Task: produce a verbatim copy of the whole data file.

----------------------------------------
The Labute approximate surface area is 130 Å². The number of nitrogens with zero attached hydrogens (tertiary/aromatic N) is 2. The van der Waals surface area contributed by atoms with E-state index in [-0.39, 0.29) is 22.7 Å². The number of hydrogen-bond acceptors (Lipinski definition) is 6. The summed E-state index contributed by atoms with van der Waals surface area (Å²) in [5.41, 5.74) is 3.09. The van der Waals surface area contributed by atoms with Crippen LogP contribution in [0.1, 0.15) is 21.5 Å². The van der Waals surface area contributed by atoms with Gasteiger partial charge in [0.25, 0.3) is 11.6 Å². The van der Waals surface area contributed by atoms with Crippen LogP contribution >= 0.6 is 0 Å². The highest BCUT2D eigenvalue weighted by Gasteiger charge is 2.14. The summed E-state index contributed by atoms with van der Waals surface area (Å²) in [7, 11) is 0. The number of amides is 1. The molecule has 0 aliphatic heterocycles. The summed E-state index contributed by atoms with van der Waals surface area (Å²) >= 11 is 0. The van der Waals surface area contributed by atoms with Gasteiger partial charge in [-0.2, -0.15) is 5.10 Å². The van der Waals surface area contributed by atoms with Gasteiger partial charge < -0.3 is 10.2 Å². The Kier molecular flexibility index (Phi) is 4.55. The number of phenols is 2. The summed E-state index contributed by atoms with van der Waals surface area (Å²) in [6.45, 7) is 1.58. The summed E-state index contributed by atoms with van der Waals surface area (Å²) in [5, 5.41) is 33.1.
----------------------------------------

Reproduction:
The Labute approximate surface area is 130 Å². The number of nitrogens with zero attached hydrogens (tertiary/aromatic N) is 2. The van der Waals surface area contributed by atoms with E-state index in [-0.39, 0.29) is 22.7 Å². The number of hydrogen-bond acceptors (Lipinski definition) is 6. The summed E-state index contributed by atoms with van der Waals surface area (Å²) in [5.41, 5.74) is 3.09. The van der Waals surface area contributed by atoms with Crippen LogP contribution in [0.1, 0.15) is 21.5 Å². The van der Waals surface area contributed by atoms with Gasteiger partial charge in [0.25, 0.3) is 11.6 Å². The van der Waals surface area contributed by atoms with Crippen LogP contribution >= 0.6 is 0 Å². The highest BCUT2D eigenvalue weighted by Gasteiger charge is 2.14. The summed E-state index contributed by atoms with van der Waals surface area (Å²) in [7, 11) is 0. The number of amides is 1. The molecule has 0 aliphatic heterocycles. The summed E-state index contributed by atoms with van der Waals surface area (Å²) >= 11 is 0. The van der Waals surface area contributed by atoms with Gasteiger partial charge in [-0.2, -0.15) is 5.10 Å². The van der Waals surface area contributed by atoms with Gasteiger partial charge < -0.3 is 10.2 Å². The Kier molecular flexibility index (Phi) is 4.55. The number of phenols is 2. The summed E-state index contributed by atoms with van der Waals surface area (Å²) in [6.45, 7) is 1.58. The summed E-state index contributed by atoms with van der Waals surface area (Å²) in [5, 5.41) is 33.1.